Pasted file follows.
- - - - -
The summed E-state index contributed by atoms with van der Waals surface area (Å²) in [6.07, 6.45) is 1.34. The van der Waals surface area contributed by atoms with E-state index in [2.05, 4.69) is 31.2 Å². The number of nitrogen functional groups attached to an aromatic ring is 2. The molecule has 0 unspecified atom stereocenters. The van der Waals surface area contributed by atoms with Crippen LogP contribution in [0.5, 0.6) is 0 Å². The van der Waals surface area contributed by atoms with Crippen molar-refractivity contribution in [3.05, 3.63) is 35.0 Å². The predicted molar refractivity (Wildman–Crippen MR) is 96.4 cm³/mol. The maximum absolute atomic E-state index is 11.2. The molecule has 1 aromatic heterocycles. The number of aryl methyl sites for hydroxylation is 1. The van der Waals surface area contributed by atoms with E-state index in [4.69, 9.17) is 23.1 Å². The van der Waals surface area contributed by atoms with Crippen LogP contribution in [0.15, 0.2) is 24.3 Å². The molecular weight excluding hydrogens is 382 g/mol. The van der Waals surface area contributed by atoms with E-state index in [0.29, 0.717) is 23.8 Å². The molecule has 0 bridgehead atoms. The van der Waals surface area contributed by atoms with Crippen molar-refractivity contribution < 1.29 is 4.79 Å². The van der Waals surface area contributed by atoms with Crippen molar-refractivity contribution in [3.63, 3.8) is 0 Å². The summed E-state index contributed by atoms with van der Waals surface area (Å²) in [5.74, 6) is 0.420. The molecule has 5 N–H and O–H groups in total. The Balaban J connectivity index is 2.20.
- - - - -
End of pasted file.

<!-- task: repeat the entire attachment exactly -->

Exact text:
The summed E-state index contributed by atoms with van der Waals surface area (Å²) in [6.07, 6.45) is 1.34. The van der Waals surface area contributed by atoms with E-state index in [2.05, 4.69) is 31.2 Å². The number of nitrogen functional groups attached to an aromatic ring is 2. The molecule has 0 unspecified atom stereocenters. The van der Waals surface area contributed by atoms with Crippen LogP contribution in [0.5, 0.6) is 0 Å². The van der Waals surface area contributed by atoms with Crippen molar-refractivity contribution in [3.05, 3.63) is 35.0 Å². The predicted molar refractivity (Wildman–Crippen MR) is 96.4 cm³/mol. The maximum absolute atomic E-state index is 11.2. The molecule has 1 aromatic heterocycles. The number of aryl methyl sites for hydroxylation is 1. The van der Waals surface area contributed by atoms with E-state index in [4.69, 9.17) is 23.1 Å². The van der Waals surface area contributed by atoms with Crippen LogP contribution in [0.15, 0.2) is 24.3 Å². The molecular weight excluding hydrogens is 382 g/mol. The van der Waals surface area contributed by atoms with E-state index in [0.29, 0.717) is 23.8 Å². The molecule has 0 bridgehead atoms. The van der Waals surface area contributed by atoms with Crippen molar-refractivity contribution < 1.29 is 4.79 Å². The van der Waals surface area contributed by atoms with Crippen molar-refractivity contribution in [3.63, 3.8) is 0 Å². The summed E-state index contributed by atoms with van der Waals surface area (Å²) in [5.74, 6) is 0.420. The molecule has 5 N–H and O–H groups in total. The Balaban J connectivity index is 2.20.